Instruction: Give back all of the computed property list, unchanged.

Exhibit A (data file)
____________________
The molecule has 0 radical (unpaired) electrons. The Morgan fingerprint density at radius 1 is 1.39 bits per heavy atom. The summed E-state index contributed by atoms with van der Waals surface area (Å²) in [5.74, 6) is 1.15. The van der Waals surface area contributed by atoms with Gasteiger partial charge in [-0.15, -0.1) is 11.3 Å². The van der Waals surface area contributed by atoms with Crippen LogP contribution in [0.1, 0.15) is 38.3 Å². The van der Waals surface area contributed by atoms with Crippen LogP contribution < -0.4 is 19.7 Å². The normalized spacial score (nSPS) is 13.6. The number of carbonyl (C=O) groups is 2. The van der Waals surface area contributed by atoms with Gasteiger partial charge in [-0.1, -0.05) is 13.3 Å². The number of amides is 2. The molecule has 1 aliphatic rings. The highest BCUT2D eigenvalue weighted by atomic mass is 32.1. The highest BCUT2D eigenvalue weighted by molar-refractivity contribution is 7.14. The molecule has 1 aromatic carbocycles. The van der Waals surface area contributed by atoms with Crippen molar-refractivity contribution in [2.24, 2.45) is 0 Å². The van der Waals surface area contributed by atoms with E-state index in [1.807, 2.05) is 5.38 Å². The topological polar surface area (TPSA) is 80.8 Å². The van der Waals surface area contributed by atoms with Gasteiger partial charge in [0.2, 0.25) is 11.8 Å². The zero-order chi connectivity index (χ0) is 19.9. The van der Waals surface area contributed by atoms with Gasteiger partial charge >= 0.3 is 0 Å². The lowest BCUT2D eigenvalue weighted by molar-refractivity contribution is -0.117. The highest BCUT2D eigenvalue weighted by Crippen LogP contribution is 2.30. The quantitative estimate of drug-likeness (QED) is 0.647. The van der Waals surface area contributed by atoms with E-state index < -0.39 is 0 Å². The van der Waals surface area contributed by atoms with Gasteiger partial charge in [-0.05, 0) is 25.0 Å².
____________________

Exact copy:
The molecule has 0 radical (unpaired) electrons. The Morgan fingerprint density at radius 1 is 1.39 bits per heavy atom. The summed E-state index contributed by atoms with van der Waals surface area (Å²) in [5.74, 6) is 1.15. The van der Waals surface area contributed by atoms with Gasteiger partial charge in [-0.15, -0.1) is 11.3 Å². The van der Waals surface area contributed by atoms with Crippen LogP contribution in [0.1, 0.15) is 38.3 Å². The van der Waals surface area contributed by atoms with Crippen LogP contribution < -0.4 is 19.7 Å². The normalized spacial score (nSPS) is 13.6. The number of carbonyl (C=O) groups is 2. The van der Waals surface area contributed by atoms with Gasteiger partial charge in [-0.1, -0.05) is 13.3 Å². The number of amides is 2. The molecule has 1 aliphatic rings. The highest BCUT2D eigenvalue weighted by atomic mass is 32.1. The highest BCUT2D eigenvalue weighted by molar-refractivity contribution is 7.14. The molecule has 1 aromatic carbocycles. The van der Waals surface area contributed by atoms with Crippen molar-refractivity contribution in [2.24, 2.45) is 0 Å². The van der Waals surface area contributed by atoms with E-state index in [1.807, 2.05) is 5.38 Å². The topological polar surface area (TPSA) is 80.8 Å². The van der Waals surface area contributed by atoms with Gasteiger partial charge in [0.2, 0.25) is 11.8 Å². The zero-order chi connectivity index (χ0) is 19.9. The van der Waals surface area contributed by atoms with Gasteiger partial charge >= 0.3 is 0 Å². The lowest BCUT2D eigenvalue weighted by molar-refractivity contribution is -0.117. The highest BCUT2D eigenvalue weighted by Crippen LogP contribution is 2.30. The quantitative estimate of drug-likeness (QED) is 0.647. The van der Waals surface area contributed by atoms with E-state index < -0.39 is 0 Å². The van der Waals surface area contributed by atoms with Gasteiger partial charge in [-0.05, 0) is 25.0 Å².